After two years of battling in court, Nicki Minaj has reached a settlement with her former wig maker.
Davidson first filed the case in February 2014, claiming that Minaj did not properly compensate him for his work helping make her signature look with his wigs. He said after they stopped their business relationship, she stole his wig designs and was selling them to the public. He also claimed that she promised to do a reality show with him that never came to fruition. Minaj said she never had any formal contracts with Davidson and that hairstyles are not able to be trademarked.
The rapper won the first decision and the judge ruled that she owed nothing to the wig maker. However, Davidson took the case to appeals court, which ruled in his favor, saying that the oral agreement between the two parties was enough to garner a case. The court said that under their agreement, Davidson would make wigs for Minaj's personal use and she broke that contract by taking his designs to the marketplace.
Upon dismissing the case, Davidson now revokes all claims against Minaj.
(This article was first published February 22, 2014 and is as follows.)
Following recent controversy over the use of an image of Malcolm X as unofficial cover art for her single “Lookin Ass Niggas,” CNN and Time have recently reported that Nicki Minaj’s former wig artist has filed suit for $30 million in damages against the rapper. Terrence Davidson, who allegedly designed a series of wigs for the artist, is seeking damages for stolen and uncredited designs.
The suit contains a section alleging that Minaj “and her agents [shunned] Mr. Davidson and [took] active steps toward hurting his career.” Both CNN and Time report that the complaint includes the acknowledgement that the client, who worked previously for Patti LaBelle and Remy Ma, began work for Minaj in early 2010 as a wig designer before terminating work for the emcee in 2013. Minaj’s Davidson designed wigs, which were worn at public appearances such as Hot 97’s Christmas Concert in 2010 and MTV’s VMA awards the same year, later inspired retail items offered via Minaj’s own wig line without Davidson’s consent. “Without Mr. Davidson’s knowledge and consent, Maraj surreptitiously cut Mr. Davidson out of their wig venture and misappropriated his wig designs to pursue the wig venture on her own,” the suit alleges, referencing Minaj’s given name Onika Maraj. In a later section, the suit notes that as the client “was attempting to move on with his career, to his surprise, later in 2013, he discovered that Maraj took a number of his popular wig designs, without his consent, and used them to start her own wig line.”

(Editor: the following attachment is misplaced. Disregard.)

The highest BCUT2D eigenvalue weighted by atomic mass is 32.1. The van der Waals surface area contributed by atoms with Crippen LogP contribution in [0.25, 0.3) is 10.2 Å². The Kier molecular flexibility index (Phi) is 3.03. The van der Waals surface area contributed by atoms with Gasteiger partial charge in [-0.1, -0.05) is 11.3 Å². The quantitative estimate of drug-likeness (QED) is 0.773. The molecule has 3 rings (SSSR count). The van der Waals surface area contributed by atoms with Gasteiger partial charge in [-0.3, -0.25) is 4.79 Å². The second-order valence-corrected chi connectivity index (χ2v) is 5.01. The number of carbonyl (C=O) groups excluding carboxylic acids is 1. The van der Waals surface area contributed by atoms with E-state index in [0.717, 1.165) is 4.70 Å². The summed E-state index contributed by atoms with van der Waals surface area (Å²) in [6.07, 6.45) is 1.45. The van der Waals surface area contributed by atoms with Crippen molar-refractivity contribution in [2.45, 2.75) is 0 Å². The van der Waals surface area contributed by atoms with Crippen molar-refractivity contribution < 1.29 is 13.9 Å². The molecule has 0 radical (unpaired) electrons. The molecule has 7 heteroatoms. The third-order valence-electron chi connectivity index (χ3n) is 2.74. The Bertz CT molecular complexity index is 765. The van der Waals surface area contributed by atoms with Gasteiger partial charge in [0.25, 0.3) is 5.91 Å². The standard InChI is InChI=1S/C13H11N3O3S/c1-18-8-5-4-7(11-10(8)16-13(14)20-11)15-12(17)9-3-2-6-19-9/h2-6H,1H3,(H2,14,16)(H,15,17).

The suit names Minaj as well as her Delaware registered Pink Personality LLC as plaintiffs. In an interview with CNN, Davidson’s lawyer described the motivation behind the suit. "Nicki Minaj is reaping great success and financial bounty reward for Terrence's creative expertise, and he is entitled to participate in that," he said. "Someone's got to stand up for the artist. We applaud the fact that she's making millions, but she's also got to pay bounty to those whose creative designs she's making millions off of." Separately, Davidson’s lawyer, Christopher Chestnut, explained to CNN the gravity of the suit. "On its face you might think, what this guy is suing over wigs," he said. "But we really have to consider this in context. Hair is a multibillion-dollar industry, but moreover these are not your grandma's wigs. These are eclectic. They are decadent, and they are creative. This is about a brand that Terrence has built."
The suit references specific wig designs like The Pink High Top Wig, the VS Wig, and a Nicki Minaj Pink Bun Wig available via Target as examples of the stolen designs. Davidson also alleges that, with Minaj, he planned to launch a collaborative business based on the wig designs that was to include the production of a reality show before the star and her management distanced themselves from the wig artist.
While a URL presumably registered by Minaj’s Pink Personality advertises a space as “Coming Soon,” the rapper has used her name and brand to sell wigs online through retailers such as Target and her own website. Speaking with Time, Davidson’s lawyer added that the suit is “a classic David versus Goliath situation.” Both Time and CNN report having reached out to Minaj for comment.